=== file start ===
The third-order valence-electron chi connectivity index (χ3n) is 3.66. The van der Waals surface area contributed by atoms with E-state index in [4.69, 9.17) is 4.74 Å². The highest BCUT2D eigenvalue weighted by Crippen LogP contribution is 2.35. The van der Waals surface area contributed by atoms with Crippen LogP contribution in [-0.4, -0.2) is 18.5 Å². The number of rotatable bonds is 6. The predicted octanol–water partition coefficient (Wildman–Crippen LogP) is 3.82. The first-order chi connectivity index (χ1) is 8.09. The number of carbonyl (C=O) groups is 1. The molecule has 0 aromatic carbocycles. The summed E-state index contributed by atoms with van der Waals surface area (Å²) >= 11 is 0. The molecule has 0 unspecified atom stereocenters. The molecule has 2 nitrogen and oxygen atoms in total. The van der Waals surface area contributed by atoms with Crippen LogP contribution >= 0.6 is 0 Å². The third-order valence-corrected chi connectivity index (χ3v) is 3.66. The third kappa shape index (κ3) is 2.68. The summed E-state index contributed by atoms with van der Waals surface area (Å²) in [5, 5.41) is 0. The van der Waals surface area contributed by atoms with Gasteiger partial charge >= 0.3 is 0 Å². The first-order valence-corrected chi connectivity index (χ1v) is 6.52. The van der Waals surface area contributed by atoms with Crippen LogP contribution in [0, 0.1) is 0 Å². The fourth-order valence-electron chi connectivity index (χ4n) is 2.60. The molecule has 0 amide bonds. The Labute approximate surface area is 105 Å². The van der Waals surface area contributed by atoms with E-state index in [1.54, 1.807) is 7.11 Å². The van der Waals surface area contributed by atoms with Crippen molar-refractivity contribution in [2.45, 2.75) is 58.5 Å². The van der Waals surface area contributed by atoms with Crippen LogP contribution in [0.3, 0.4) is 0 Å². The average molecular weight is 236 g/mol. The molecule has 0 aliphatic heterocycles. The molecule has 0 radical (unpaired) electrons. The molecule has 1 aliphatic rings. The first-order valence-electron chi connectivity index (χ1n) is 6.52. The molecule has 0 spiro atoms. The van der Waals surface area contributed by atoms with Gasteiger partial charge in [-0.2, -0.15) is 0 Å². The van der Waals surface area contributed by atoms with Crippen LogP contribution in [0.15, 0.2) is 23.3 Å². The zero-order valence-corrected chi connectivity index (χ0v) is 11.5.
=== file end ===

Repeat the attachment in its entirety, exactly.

The third-order valence-electron chi connectivity index (χ3n) is 3.66. The van der Waals surface area contributed by atoms with E-state index in [4.69, 9.17) is 4.74 Å². The highest BCUT2D eigenvalue weighted by Crippen LogP contribution is 2.35. The van der Waals surface area contributed by atoms with Crippen LogP contribution in [-0.4, -0.2) is 18.5 Å². The number of rotatable bonds is 6. The predicted octanol–water partition coefficient (Wildman–Crippen LogP) is 3.82. The first-order chi connectivity index (χ1) is 8.09. The number of carbonyl (C=O) groups is 1. The molecule has 0 aromatic carbocycles. The summed E-state index contributed by atoms with van der Waals surface area (Å²) >= 11 is 0. The molecule has 0 unspecified atom stereocenters. The molecule has 2 nitrogen and oxygen atoms in total. The van der Waals surface area contributed by atoms with Crippen LogP contribution >= 0.6 is 0 Å². The third-order valence-corrected chi connectivity index (χ3v) is 3.66. The third kappa shape index (κ3) is 2.68. The summed E-state index contributed by atoms with van der Waals surface area (Å²) in [5, 5.41) is 0. The van der Waals surface area contributed by atoms with Gasteiger partial charge >= 0.3 is 0 Å². The first-order valence-corrected chi connectivity index (χ1v) is 6.52. The van der Waals surface area contributed by atoms with Crippen LogP contribution in [0, 0.1) is 0 Å². The fourth-order valence-electron chi connectivity index (χ4n) is 2.60. The molecule has 0 amide bonds. The Labute approximate surface area is 105 Å². The van der Waals surface area contributed by atoms with E-state index in [1.54, 1.807) is 7.11 Å². The van der Waals surface area contributed by atoms with Crippen molar-refractivity contribution in [2.45, 2.75) is 58.5 Å². The van der Waals surface area contributed by atoms with Crippen LogP contribution in [0.3, 0.4) is 0 Å². The average molecular weight is 236 g/mol. The molecule has 0 aliphatic heterocycles. The molecule has 0 radical (unpaired) electrons. The molecule has 1 aliphatic rings. The first-order valence-electron chi connectivity index (χ1n) is 6.52. The molecule has 0 spiro atoms. The van der Waals surface area contributed by atoms with Gasteiger partial charge in [-0.2, -0.15) is 0 Å². The van der Waals surface area contributed by atoms with Crippen LogP contribution in [0.15, 0.2) is 23.3 Å². The zero-order valence-corrected chi connectivity index (χ0v) is 11.5.